Since the beginning of 2020, the COVID-19 pandemic has swept across the globe at an unprecedented pace. As of 1 February 2021, there were >102 million cases in >188 countries.[1] The COVID-19 pandemic brought about significant changes in health-seeking behaviour and healthcare service delivery, such as decreased inpatient admissions and outpatient visits in order to conserve hospital resources for the large number of persons with COVID-19.[2] In March 2020, non-essential surgical care was greatly reduced in some countries, with an estimated 28 million procedures deferred during the first 12 weeks of the pandemic.[3-7] Hospitals only performed essential surgery, including trauma-related life-saving procedures, and urgent planned surgery (such as for cancer), resulting in countries experiencing huge surgical backlogs[8-13] that will have significant long-term effects. Pre-COVID-19, surgical health systems in sub-Saharan Africa were already limited and inequitable, with long operation waiting times in many countries.[14] The pandemic has exacerbated this lack of access to surgical care.

COVID-19 was first described in South Africa (SA) in March 2020, but despite severe measures such as a national lockdown, which after a year is still ongoing, the country has had over one million confirmed infections, representing more than half of all the cases on the continent.[1] While the first wave peaked in July 2020 and the second wave in early 2021, the pandemic will not be controlled until vaccines are widely available and national herd immunity is reached.

As in most countries worldwide, SA hospitals reduced healthcare services by limiting outpatient clinics and non-essential surgeries. [8] According to one estimate, procedure cancellations in SA in the first 12 weeks of the pandemic created a surgical backlog of >150 000 cases, which it is expected will take almost 2 years to catch up if healthcare facilities are able to manage a 10% increase in surgical capacity post-COVID-19.[4,15] Since the pandemic has gone on for almost a year, this backlog is expected to be even greater now.

As SA public and private hospitals consider which operations to perform while balancing local pandemic factors and resources, there is a need for a national guideline around prioritisation of surgical care to balance access, equity, urgency, and COVID-19 infection risks to patients and staff. Currently, some hospitals have their own prioritisation systems, sometimes with operative theatre selection committees, while others allow their individual surgeons to decide on whom to operate.[8]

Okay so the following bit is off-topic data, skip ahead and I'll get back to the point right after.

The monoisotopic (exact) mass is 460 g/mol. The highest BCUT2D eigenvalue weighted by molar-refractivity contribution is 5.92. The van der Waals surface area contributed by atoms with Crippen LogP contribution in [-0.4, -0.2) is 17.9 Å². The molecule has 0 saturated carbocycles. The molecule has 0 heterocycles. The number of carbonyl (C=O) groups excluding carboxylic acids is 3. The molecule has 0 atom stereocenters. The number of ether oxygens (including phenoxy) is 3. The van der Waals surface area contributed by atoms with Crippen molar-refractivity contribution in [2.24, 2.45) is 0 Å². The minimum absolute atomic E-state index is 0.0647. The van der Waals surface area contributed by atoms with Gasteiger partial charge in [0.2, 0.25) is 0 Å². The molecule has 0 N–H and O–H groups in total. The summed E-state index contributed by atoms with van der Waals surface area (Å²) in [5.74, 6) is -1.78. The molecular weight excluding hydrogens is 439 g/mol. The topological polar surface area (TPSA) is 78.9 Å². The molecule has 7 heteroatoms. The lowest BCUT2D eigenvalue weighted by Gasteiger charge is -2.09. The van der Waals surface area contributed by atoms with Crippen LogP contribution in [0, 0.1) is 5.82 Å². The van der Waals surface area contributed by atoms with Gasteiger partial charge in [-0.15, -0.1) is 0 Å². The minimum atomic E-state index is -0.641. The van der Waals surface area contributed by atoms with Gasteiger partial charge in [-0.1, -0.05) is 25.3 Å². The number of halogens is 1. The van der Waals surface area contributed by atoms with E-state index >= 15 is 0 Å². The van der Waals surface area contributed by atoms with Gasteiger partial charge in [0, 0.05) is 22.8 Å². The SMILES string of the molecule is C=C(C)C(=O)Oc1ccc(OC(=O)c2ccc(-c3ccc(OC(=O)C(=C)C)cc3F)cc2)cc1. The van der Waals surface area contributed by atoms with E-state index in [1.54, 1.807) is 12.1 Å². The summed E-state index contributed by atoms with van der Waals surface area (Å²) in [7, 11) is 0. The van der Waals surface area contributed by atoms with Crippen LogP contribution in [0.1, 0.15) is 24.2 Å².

Guidelines on surgical prioritisation during COVID-19 have been published, but are specific to high-income countries.[16,17] These guidelines recommend certain prerequisites such as decreasing local daily COVID-19 cases, adequate personal protective equipment (PPE) for surgical staff, and availability of preoperative SARS-CoV-2 polymerase chain reaction (PCR) testing. In addition, a US surgical group created the medically necessary, time-sensitive (MeNTs) scoring system to help with decision-making on specific surgical patients during COVID-19, considering patient, disease, procedural and local pandemic factors.[18] In low- and middle-income countries, return to 'normal' may be challenging given the lack of PPE, limited preoperative SARS-CoV-2 PCR testing, and fewer intensive care unit and ward beds in these lower-resourced settings. There is a pressing need for context-specific guidelines and a validated tool for prioritising surgical cases during the COVID-19 pandemic. Return to pre-pandemic volumes of surgery may not be possible for many months or for years, depending on local pandemic factors.

In early March 2020, the SA National Department of Health (NDoH) convened a task team to create a National Surgical Obstetric and Anaesthesia Plan. This group consists of academic surgeons, anaesthesiologists, obstetrician/gynaecologists, emergency medicine physicians and critical care specialists from five SA universities and the NDoH. A COVID-19 subgroup was formed to establish an SA national framework for COVID-19 surgical prioritisation.

 

Objectives

The primary objective of this publication was to describe the development of this national framework, including a set of recommendations and a COVID-19 risk calculator for operative care.

 

Methods

The SA national framework for COVID-19 surgical prioritisation was developed in three stages: (i) a literature review of international, national and local recommendations on COVID-19 and surgical care was conducted; (ii) a set of recommendations was drawn up based on the available literature and through consensus of the COVID-19 Task Team; and (iii) a COVID-19 surgical risk calculator was developed and evaluated.

Literature review